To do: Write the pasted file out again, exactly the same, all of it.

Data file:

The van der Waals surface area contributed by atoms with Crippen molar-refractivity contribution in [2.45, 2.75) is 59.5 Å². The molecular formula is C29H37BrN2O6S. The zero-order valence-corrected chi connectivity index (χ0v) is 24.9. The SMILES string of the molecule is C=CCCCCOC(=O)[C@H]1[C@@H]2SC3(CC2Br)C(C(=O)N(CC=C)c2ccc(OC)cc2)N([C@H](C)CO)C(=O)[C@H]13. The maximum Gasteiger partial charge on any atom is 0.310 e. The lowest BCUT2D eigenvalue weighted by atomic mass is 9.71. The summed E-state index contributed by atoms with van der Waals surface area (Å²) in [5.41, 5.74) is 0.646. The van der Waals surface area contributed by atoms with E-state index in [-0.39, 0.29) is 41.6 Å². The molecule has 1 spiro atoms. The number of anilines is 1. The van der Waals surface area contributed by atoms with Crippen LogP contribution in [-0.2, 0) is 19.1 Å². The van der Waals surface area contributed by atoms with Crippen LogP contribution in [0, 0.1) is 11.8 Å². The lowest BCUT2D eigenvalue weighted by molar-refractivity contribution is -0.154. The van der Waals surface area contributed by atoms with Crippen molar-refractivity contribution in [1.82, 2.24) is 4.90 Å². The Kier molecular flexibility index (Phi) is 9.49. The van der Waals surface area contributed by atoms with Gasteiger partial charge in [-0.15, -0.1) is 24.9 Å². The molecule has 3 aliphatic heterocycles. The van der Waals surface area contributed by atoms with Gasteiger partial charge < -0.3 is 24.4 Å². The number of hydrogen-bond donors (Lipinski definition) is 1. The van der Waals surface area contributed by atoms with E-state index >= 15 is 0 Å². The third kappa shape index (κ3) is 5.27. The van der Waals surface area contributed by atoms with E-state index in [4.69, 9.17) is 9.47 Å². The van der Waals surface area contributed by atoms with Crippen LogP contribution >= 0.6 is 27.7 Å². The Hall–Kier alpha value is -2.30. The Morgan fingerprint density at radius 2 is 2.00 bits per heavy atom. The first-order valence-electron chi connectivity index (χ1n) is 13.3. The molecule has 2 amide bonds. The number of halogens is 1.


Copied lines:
The van der Waals surface area contributed by atoms with Crippen molar-refractivity contribution in [2.45, 2.75) is 59.5 Å². The molecular formula is C29H37BrN2O6S. The zero-order valence-corrected chi connectivity index (χ0v) is 24.9. The SMILES string of the molecule is C=CCCCCOC(=O)[C@H]1[C@@H]2SC3(CC2Br)C(C(=O)N(CC=C)c2ccc(OC)cc2)N([C@H](C)CO)C(=O)[C@H]13. The maximum Gasteiger partial charge on any atom is 0.310 e. The lowest BCUT2D eigenvalue weighted by atomic mass is 9.71. The summed E-state index contributed by atoms with van der Waals surface area (Å²) in [5.41, 5.74) is 0.646. The van der Waals surface area contributed by atoms with E-state index in [-0.39, 0.29) is 41.6 Å². The molecule has 1 spiro atoms. The number of anilines is 1. The van der Waals surface area contributed by atoms with Crippen LogP contribution in [-0.2, 0) is 19.1 Å². The van der Waals surface area contributed by atoms with Crippen LogP contribution in [0, 0.1) is 11.8 Å². The lowest BCUT2D eigenvalue weighted by molar-refractivity contribution is -0.154. The van der Waals surface area contributed by atoms with Crippen molar-refractivity contribution in [1.82, 2.24) is 4.90 Å². The Kier molecular flexibility index (Phi) is 9.49. The van der Waals surface area contributed by atoms with Gasteiger partial charge in [-0.15, -0.1) is 24.9 Å². The molecule has 3 aliphatic heterocycles. The van der Waals surface area contributed by atoms with Gasteiger partial charge < -0.3 is 24.4 Å². The number of hydrogen-bond donors (Lipinski definition) is 1. The van der Waals surface area contributed by atoms with E-state index >= 15 is 0 Å². The third kappa shape index (κ3) is 5.27. The van der Waals surface area contributed by atoms with E-state index in [4.69, 9.17) is 9.47 Å². The van der Waals surface area contributed by atoms with Crippen LogP contribution >= 0.6 is 27.7 Å². The Hall–Kier alpha value is -2.30. The Morgan fingerprint density at radius 2 is 2.00 bits per heavy atom. The first-order valence-electron chi connectivity index (χ1n) is 13.3. The molecule has 2 amide bonds. The number of halogens is 1.